OAKLAND -- The Warriors pulled out all the stops, milked all the emotion, unleashed all the noise, and all of that just set the stage.
They have one and only one headliner, who happened to be the showstopping closer, too, in front of an ear-splitting Oracle Arena crowd on Thursday.
It's Stephen Curry, hero of the playoffs and conqueror of the Denver Nuggets.
He got a lot of help during the Warriors' ground-shaking and series-clinching 92-88 Game 6 victory, most notably from Andrew Bogut, in his finest hour as a Warrior.
But once again, it was Curry who shined the brightest at the most imperative moments, and it was Curry who singularly outclassed the opponent.
So the Warriors move on to the second round, where they will face the San Antonio Spurs, who must already be scratching their heads about the Curry Problem.
Game 1 will be Monday in San Antonio, and the Warriors will go into that series as underdogs ... but also bursting with confidence after upsetting the third-seeded Nuggets.
How can you ever be out of a series if you have Curry with the ball in his hand, lining up shots from outer galaxies?
In the 7-minute stretch in the third quarter that changed this game and sent Oracle into levitation, Curry made four 3-pointers, two free throws and had three assists.
Added up, that was a 25-12 Warriors run, it changed a two-point Warriors deficit to an 11-point Warriors lead, and it was Curry at his best.
And, if anybody needed any more proof, when he is at his best, the Warriors are very, very tough to defeat.
In all, this latest Curry Flurry led to a 33-20 third-quarter eruption for the Warriors, and gave them a 10-point lead heading into the fourth quarter.
It would not be a cruise to the finish, however.
When the Warriors' offense hit a wall, Denver went on a huge fourth-quarter run to close it to 80-75 with 4:42 left in the game.
The Warriors had to keep fending off Denver, all the way to the final seconds in this one.
After a series of Andre Iguodala three-pointers and egregiously bad Warriors' possessions, Denver closed it to 90-88 with under a minute left.
But the Warriors did just enough ... and they had Curry.
The night got off to a stunning -- and thunderous -- start when David Lee emerged in full uniform for warm-ups to a thunderous roar.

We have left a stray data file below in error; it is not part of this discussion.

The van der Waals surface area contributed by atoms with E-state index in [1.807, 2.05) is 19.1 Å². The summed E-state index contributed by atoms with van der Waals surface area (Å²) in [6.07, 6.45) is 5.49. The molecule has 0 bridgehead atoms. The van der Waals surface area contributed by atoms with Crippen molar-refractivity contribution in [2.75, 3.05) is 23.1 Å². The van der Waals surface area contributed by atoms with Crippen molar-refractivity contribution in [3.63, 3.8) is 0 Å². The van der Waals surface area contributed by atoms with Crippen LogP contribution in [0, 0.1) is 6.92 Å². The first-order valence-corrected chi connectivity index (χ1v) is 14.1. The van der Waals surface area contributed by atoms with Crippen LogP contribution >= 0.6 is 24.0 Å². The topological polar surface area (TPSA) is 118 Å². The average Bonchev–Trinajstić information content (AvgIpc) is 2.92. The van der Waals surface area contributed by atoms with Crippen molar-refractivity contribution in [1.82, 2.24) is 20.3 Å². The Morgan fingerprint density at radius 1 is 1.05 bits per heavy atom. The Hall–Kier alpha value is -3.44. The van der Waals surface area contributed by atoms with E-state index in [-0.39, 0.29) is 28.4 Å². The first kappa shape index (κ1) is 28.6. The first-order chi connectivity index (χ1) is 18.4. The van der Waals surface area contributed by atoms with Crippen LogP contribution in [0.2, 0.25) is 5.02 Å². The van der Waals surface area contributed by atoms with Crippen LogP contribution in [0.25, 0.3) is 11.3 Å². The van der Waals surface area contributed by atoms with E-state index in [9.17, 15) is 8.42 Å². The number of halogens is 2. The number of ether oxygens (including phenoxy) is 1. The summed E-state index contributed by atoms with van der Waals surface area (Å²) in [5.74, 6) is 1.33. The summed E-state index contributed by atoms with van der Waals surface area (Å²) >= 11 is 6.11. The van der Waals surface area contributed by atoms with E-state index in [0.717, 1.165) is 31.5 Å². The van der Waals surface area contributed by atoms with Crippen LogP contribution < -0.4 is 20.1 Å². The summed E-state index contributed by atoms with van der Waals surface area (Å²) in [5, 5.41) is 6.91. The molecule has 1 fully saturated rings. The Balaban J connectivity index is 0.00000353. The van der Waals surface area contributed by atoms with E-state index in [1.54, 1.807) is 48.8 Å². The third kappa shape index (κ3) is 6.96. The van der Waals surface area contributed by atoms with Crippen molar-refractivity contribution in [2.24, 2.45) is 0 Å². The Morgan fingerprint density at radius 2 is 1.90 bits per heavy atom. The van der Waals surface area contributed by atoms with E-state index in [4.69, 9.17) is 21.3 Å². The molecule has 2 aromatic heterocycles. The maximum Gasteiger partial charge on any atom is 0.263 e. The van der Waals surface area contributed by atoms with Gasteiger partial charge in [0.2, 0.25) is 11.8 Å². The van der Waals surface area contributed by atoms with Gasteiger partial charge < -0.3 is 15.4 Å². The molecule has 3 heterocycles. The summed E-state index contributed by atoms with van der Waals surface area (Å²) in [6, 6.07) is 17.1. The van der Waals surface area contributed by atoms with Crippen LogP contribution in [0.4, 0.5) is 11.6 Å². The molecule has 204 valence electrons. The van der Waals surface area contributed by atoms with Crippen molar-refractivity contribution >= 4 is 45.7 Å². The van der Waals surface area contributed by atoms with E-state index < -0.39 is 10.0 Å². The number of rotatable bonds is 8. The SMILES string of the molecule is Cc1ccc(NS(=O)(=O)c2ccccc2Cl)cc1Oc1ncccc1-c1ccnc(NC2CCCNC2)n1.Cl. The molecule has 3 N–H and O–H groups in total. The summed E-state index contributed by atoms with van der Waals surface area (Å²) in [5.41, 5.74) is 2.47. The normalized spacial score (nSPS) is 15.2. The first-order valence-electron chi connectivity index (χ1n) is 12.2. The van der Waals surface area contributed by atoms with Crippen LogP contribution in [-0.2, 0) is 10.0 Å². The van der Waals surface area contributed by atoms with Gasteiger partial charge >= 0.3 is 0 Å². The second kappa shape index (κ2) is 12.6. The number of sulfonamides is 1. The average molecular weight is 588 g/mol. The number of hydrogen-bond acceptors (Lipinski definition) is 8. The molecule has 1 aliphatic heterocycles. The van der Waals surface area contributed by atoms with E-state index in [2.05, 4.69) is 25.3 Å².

This came only 12 days after Lee suffered what the team called a season-ending hip flexor tear in Game 1.
The crowd roared when he came out for warm-ups, roared when he dunked in the layup line, roared when he checked into the game with 2:23 left in the first quarter and roared when he took down a rebound right away.
But he definitely looked a little stiff and came out less than two minutes later and didn't come back into the game.
Before, during and after that cameo, the Nuggets owned the boards, getting chance after chance when they either bulldozed to the rim or a Warriors player bobbled away a rebound.
Meanwhile, Curry started off slowly -- as he has for the entire series.
Bogut was the first-half star for the Warriors, scoring eight points, grabbing 10 rebounds and blocking four shots in the first two quarters.
Which, again, set the stage for what was to come in the third quarter, and the desperate finish.
Before the game, Jackson was fined $25,000 by the NBA for his comments about Denver's physical play and the refereeing.
But he said he and the team had to be thoroughly enjoying the moment.
"This is an incredible situation for us -- it is an incredible blessing," Jackson said before the game.
"All these sellouts, all this energy, this incredible environment. To be in the playoffs, to be playing the No. 3 seed and to be up 3-2 at home ... if you are not enjoying this, you shouldn't be around here. This is an awesome time, and I truly don't take it for granted.
"I smile -- $25,000 lighter, but I'm smiling."
The Warriors were smiling at the end, too. Smiling and hugging and dancing, while the fans chanted.
And most everyone was looking at one guy -- Stephen Curry, the closer, the headliner and the best player in the series by a far measure.
How much higher can he go?